"That play was typical Jerico. We watched that one on the highlight tape the next week and you say, 'Here comes that big guard. Here comes Jerico. Boom.' Coach kept rewinding it and showing it again. We all yelled each time he hit him. Knocked him out of the game."
Bequette said it ended the game.
"Really, they were running the ball in that second overtime until that hit," Bequette said. "They had run that play and then Jerico just hammered the guy. That set the tempo for the second overtime. We get the sack right after that on fourth down. We score. The game ended pretty quickly after that play."
Nelson couldn't hold back a smile Saturday when a reporter brought it up.
"Oh, yeah, one of my favorite plays of the season," Nelson said. "I got a kick out of seeing it on tape.
"I think that play meant a lot to me. Coach Petrino had talked in the offseason about whether or not I was ready to be an every-down linebacker in our scheme, or a specialty player. The question he put to me, 'Can you hold up when a guard pulls and comes down on you?' That was that play.
"In my mind I proved to Coach P that I could be that player. I think it's a play that showed that I can play for 60 minutes in our defense. I think I proved that to him and my teammates."
Robinson said there are times he talks to Nelson to make sure he's ready for those collisions.
"It's a David vs. Goliath thing for sure," Robinson said. "He's going to be in those type matchups. I talk to him in the meeting room about those type situations.
"You watch film and I tell him, this is the way they are going to try to come after you. I definitely try to motivate him for those type situations.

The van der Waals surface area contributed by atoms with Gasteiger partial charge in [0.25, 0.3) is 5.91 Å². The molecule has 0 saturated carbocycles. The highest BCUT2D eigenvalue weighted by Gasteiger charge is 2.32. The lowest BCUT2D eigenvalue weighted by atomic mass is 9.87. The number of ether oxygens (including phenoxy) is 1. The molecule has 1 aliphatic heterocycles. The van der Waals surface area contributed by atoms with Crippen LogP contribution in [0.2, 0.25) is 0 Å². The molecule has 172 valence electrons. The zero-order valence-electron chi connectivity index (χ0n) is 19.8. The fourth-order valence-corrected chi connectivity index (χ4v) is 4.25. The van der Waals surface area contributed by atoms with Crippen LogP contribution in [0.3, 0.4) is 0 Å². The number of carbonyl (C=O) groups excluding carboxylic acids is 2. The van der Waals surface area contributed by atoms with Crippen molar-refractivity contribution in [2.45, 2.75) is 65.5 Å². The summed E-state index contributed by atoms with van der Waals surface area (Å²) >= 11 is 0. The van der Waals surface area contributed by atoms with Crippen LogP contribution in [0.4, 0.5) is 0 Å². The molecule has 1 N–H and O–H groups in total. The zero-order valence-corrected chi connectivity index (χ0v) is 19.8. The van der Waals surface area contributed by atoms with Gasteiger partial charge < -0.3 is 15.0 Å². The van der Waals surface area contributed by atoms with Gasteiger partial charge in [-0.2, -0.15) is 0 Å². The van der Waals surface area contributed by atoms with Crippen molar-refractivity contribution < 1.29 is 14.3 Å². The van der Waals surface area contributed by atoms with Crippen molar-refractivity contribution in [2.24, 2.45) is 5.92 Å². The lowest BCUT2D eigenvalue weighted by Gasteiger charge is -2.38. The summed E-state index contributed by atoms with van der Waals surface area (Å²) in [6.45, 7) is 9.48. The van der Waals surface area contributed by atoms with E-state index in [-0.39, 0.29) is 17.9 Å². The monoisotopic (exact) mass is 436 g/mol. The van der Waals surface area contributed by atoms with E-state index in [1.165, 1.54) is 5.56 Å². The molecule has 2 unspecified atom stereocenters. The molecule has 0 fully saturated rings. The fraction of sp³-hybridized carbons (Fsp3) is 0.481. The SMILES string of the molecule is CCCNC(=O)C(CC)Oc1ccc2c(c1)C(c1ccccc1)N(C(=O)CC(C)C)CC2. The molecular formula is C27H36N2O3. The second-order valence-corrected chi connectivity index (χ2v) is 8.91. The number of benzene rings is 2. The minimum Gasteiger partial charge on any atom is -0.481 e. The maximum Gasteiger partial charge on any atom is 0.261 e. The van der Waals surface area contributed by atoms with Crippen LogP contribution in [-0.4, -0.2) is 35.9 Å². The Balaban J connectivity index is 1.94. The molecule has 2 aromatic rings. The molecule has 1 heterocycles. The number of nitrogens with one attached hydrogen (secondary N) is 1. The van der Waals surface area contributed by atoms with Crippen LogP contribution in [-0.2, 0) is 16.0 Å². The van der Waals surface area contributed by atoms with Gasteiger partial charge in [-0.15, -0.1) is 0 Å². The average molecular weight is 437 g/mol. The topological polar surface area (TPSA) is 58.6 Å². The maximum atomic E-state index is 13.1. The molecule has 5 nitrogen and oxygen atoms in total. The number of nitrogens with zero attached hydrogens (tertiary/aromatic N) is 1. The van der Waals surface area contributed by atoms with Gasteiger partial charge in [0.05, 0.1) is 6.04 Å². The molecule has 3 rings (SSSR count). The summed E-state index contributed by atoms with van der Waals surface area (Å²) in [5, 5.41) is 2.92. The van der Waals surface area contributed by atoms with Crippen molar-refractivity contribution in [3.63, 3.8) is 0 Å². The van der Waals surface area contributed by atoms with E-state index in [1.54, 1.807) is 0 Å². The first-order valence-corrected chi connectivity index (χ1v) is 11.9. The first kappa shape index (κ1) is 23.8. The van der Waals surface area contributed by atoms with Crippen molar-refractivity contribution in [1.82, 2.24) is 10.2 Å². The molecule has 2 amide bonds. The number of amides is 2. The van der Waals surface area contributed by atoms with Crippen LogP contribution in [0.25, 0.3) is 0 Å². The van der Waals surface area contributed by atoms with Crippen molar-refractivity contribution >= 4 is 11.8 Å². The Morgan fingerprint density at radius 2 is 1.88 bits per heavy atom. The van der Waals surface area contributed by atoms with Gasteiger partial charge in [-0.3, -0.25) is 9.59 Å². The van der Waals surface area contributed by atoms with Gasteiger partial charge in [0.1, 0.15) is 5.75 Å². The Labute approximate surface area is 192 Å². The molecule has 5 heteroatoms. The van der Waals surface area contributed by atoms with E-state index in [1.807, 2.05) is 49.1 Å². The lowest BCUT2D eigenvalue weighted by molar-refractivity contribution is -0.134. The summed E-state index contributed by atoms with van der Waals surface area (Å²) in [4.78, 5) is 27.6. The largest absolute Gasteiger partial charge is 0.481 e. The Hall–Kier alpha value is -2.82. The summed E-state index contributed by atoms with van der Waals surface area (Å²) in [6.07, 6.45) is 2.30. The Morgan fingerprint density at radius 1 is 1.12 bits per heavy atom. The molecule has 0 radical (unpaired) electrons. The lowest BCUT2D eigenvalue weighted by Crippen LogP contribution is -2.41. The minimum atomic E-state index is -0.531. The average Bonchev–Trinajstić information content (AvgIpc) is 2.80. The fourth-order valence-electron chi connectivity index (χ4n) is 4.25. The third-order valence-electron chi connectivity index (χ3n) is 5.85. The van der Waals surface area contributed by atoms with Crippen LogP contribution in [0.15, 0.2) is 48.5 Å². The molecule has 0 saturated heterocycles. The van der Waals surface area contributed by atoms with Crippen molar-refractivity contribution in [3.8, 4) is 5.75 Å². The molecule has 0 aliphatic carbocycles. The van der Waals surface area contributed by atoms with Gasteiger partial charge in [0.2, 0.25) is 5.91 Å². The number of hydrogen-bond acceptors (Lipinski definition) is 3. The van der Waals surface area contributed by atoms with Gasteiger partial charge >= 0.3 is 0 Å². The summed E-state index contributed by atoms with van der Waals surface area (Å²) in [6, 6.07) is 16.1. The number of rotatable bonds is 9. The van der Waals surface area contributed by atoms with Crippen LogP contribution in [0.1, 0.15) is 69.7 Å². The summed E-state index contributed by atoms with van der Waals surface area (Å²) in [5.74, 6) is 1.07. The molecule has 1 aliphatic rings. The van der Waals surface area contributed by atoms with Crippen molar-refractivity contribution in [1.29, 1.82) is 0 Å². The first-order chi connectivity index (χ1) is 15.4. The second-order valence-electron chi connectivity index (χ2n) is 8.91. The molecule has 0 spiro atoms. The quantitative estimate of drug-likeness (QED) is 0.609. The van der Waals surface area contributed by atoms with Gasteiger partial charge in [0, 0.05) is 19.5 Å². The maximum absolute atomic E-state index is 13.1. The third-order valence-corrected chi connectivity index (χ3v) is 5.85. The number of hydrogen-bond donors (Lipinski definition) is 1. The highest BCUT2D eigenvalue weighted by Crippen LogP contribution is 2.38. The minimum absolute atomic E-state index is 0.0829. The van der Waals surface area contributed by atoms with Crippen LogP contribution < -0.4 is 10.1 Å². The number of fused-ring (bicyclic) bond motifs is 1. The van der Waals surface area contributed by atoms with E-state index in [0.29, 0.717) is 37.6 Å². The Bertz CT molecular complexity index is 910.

"It's a fly on the antenna type thing. And we see him make those plays against bigger guys. But the one at Mississippi State sticks out the most."
Nelson loves to lead by example in those situations. He's someone teammates look up to on the field. They looked to him in New Orleans, too.
"Yeah, I grew up here and I know the area," he said. "I tried to take them a few places, but there are some places that I told them we won't go. You don't want to stick out down here. You can see the city, but I've tried to educate them on how you see it.
"I think they listened. You look and you handle yourself in the right way, you are going to be alright down here. But there are some things I told them you just can't do and some places you just skip."
Franklin said Nelson gave them a quick tour of Bourbon Street early one night.
"It was interesting and I'm glad I saw it," he said. "But we didn't stay long and we got out of there."
It wasn't New Year's Eve.
"Naw, we were all in our rooms early," Franklin said. "Curfew was 11 p.m. and we were all much earlier than that. I didn't make it to midnight. I said I was, but I didn't. I remember sending someone a text at 11:50, saying that's it. Don't remember after that, so I think I was out."
Kinda like that Mississippi State offensive guard.
Jerico Nelson filled up the cameras Saturday at the Sugar Bowl media conferences.
Jerico Nelson plays big for a little guy.
Defensive coordinator Willy Robinson said Jerico Nelson is his "pride and joy."
Photos by Zac Lehr